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October 16, 2004


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A few comments:

1. If Lucky deserves to deserve to be blamed, as you suggest, then, in order for him to get what he deserves, it seems that he would need to run over a child (or do something similarly blameworthy). But it's odd to say that Lucky deserves to run over a child. For one thing, it's often regarded as a good thing that people get what they deserve; but Lucky's running over a child surely would not be a good thing.

2. On your proposal, as I understand it, we satisfy our intuitions regarding moral luck by saying that Lucky and Unlucky are equally deserving of being blameworthy. But then we have a choice: either we say that both deserve to be blameworthy, or we say that neither deserves to be blameworthy. So how do we decide between these?

3. I don't understand your discussion of Conscientious. You say:

Although we would expect Conscientious to feel very bad about this outcome, we would not blame her for the death of this child, and I think that we would not think she ought to blame herself. The reason is that Conscientious did not deserve to deserve such blame.

But why is that the reason? It seems more natural to say that the reason is simply that Conscientious doesn't deserve to be blamed. Why do we need to go to the second-order level here?

On reflection, I'm not sure that I accept your claim:

(2) Unlucky is deserving of blame in a way that Lucky is not.

Here's your argument for (2):

Lucky and Unlucky cannot possibly be equally deserving of blame, since Lucky cannot possibly be blamed for something that Unlucky clearly can be blamed for: the death of a child.

But what if we respond as follows? We can blame or praise people only for the choices they have made. But Unlucky did not choose to kill the child. And Lucky did not choose to avoid killing a child. Thus, just as Lucky cannot be praised for not killing a child, so Unlucky cannot be blamed for killing a child. However, both Lucky and Unlucky did make a blameworthy choice: they both chose to take a significant, and unacceptable, risk of killing a child. So they are equally deserving of blame.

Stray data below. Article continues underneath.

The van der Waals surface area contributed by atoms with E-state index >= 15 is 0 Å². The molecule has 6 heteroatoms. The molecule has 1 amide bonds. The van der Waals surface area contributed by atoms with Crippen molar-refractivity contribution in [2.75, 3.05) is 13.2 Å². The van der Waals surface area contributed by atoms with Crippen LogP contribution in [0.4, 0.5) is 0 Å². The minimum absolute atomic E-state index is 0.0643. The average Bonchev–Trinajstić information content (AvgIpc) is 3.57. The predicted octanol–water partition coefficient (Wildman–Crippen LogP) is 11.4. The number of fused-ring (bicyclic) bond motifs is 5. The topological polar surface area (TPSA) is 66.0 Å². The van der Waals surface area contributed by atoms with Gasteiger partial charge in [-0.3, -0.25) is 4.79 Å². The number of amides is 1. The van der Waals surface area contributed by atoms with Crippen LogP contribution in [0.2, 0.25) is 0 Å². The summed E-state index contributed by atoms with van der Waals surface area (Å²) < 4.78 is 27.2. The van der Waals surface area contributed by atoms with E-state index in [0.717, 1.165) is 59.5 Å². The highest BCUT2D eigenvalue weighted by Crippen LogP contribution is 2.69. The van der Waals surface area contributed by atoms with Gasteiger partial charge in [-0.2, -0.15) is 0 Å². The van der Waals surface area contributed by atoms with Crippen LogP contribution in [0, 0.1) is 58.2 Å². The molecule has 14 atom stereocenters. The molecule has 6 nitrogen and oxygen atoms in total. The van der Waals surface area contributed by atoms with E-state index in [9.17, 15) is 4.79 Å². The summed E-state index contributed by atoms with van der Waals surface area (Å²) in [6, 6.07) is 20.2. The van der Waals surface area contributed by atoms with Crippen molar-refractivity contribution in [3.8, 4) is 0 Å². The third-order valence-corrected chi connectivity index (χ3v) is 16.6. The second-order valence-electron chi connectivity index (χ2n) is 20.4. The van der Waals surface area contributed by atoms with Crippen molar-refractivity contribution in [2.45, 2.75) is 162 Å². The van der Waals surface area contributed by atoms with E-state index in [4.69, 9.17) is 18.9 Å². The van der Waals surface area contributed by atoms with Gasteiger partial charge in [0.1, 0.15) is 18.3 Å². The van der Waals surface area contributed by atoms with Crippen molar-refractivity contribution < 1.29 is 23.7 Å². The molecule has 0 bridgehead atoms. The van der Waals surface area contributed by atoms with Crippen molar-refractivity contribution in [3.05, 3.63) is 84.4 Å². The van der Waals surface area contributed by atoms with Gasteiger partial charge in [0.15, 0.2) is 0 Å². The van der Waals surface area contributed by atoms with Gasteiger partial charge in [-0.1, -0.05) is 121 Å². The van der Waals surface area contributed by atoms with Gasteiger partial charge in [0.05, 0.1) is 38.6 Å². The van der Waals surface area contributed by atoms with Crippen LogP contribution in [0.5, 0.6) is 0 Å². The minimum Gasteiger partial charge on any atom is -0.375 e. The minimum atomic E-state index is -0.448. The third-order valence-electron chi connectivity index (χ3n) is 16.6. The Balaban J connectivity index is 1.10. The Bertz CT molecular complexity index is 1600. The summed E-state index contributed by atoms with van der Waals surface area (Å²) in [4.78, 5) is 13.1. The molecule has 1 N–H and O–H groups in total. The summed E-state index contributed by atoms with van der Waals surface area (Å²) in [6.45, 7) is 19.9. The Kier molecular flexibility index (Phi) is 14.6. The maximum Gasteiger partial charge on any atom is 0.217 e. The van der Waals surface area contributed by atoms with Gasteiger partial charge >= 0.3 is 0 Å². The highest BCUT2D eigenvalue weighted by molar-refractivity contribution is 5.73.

More generally, the idea is that blame and praise should depend on the expected consequences of people's actions, rather than the actual consequences. The actions of Lucky and Unlucky differ in their actual consequences; Unlucky's action results in the death of a child, whereas Lucky's action does not. But they do not differ in their expected consequenes (or so we may suppose); both actions were likely to result in the death of child. So, again, they're equally blameworthy.

Interesting idea, but what about this simpler one, which if I remember correctly is part of Michael Zimmerman's view from a paper in J Phil: Just deny that the degree to which a person is blameworthy is determined by the number of things for which he is to blame (or the "extent" of his blameworthiness). Lucky and Unlucky have the same degree of blameworthiness - they deserve an equal amount of blame - even though Unlucky is blameworthy for more things. This still requires some account of what determines someone's degree of blameworthiness, but maybe to resolve the apparent inconsistency you're worried about it's enough to say that the number of things for which one can be blamed won't be part of the true account.

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